- Following a healthy diet: It's important to follow a healthy lifestyle by consuming a healthy diet and exercising as much as possible to maintain a healthy weight.
- Compression therapy: Compression garments like compression stockings can be used to reduce pain and make it easier to walk.
- Decongestive therapy: Manual lymphatic drainage therapy is a light, skin-stretching massage that helps to move lymph fluid out of the swollen limbs.
- Taking care of your skin: Regularly moisturising your skin to help prevent your skin from drying.
- Invasive therapies: In some cases, liposuction or bariatric surgery may be recommended by your doctor if your symptoms are very severe. Liposuction can be used to decrease the size of fat deposits and wet-jet-assisted liposuction causes less damage to the lymphatic vessels. For obese patients with lipedema fat as well, bariatric surgery is an additional treatment option.
What is obesity?
Obesity is a health condition categorised by abnormal and excess fat accumulation that causes adversity and risk to your health. A body mass index of over 30 is considered obese and a body mass index of over 25 is considered overweight .
Aside from using a body mass index to determine obesity, waist circumference is also used where men with a waist circumference of 94cm or more and women with a waist circumference of 80cm or more are at an increased risk of developing obesity-related health conditions .
Being overweight and obese is caused by various factors, from unhealthy eating patterns, lack of physical activity, and sleep issues and can also be caused by certain medications, genetics and a family history of obesity. Obesity also increases the risk of other health conditions like heart disease, high blood pressure, type 2 diabetes and cancer.
Can obesity look like lipedema?
Obesity can oftentimes look similar to lipedema fat, especially in the lower body which can make it difficult to understand and distinguish between lipedema and obesity. But, it's important to see your healthcare professional so they can evaluate the characteristics that are in line with a lipedema diagnosis.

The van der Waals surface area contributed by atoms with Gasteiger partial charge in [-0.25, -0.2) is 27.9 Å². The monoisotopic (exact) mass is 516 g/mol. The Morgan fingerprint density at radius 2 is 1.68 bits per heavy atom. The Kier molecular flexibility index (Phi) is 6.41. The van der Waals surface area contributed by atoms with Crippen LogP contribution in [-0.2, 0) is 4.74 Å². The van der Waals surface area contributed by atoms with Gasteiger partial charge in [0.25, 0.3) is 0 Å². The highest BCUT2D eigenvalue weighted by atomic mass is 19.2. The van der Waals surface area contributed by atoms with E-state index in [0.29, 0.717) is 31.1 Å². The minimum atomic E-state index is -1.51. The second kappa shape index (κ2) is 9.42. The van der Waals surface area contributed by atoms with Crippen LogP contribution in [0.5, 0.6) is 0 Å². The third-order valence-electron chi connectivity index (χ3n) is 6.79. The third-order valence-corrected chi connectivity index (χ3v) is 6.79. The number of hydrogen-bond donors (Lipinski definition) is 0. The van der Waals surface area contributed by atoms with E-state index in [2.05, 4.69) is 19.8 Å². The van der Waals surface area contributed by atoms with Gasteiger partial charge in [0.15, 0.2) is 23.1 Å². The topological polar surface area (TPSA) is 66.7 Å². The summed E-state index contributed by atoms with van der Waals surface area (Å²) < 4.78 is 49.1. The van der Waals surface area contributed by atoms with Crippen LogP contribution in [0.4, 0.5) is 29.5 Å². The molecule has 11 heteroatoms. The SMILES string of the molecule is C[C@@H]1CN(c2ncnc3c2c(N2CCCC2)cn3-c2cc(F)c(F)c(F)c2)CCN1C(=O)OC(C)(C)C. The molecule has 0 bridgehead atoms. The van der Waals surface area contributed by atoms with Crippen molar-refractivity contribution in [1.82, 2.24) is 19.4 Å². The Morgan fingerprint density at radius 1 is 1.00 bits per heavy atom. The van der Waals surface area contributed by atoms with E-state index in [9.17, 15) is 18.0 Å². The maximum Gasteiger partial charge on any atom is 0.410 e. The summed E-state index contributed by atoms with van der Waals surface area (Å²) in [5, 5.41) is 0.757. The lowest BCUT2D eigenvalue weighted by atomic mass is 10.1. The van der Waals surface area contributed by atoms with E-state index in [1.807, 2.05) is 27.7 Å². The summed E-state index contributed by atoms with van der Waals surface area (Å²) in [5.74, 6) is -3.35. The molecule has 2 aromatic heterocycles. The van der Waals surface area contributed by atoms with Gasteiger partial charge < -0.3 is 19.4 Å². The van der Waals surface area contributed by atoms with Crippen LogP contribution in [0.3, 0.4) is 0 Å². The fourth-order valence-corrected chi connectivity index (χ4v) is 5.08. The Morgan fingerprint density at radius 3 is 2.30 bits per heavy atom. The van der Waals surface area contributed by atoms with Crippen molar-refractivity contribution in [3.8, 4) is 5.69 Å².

Lipedema and obesity do have some similar symptoms. However, while lipedema fat generally affects the legs, hips, thighs and lower legs (but not the feet), obesity generally affects the whole body.
If you have lipedema or think you might have lipedema, chat with your doctor or healthcare professional to discuss treatment options and ways of managing the condition.
If you are concerned about your weight gain and want to kick-start your weight loss journey, then taking a holistic approach to weight loss can help you lose body weight and reach your health goals in a sustainable way.
Our clinical team is involved in the journey with you — health practitioners, health coaches and dietitians give you all the tools and support you need to lose weight in the long term.
Our health coaches guide you with practical and actionable tips and tricks to help you implement important lifestyle changes like reducing your calorie intake and increasing your physical activity levels to help you lose weight.
While lipedema and obesity may look similar, the conditions are quite different. It's important to seek professional medical advice if you suspect you have lipedema to receive a proper diagnosis and seek the right treatment for your body.
Image credit: Getty Images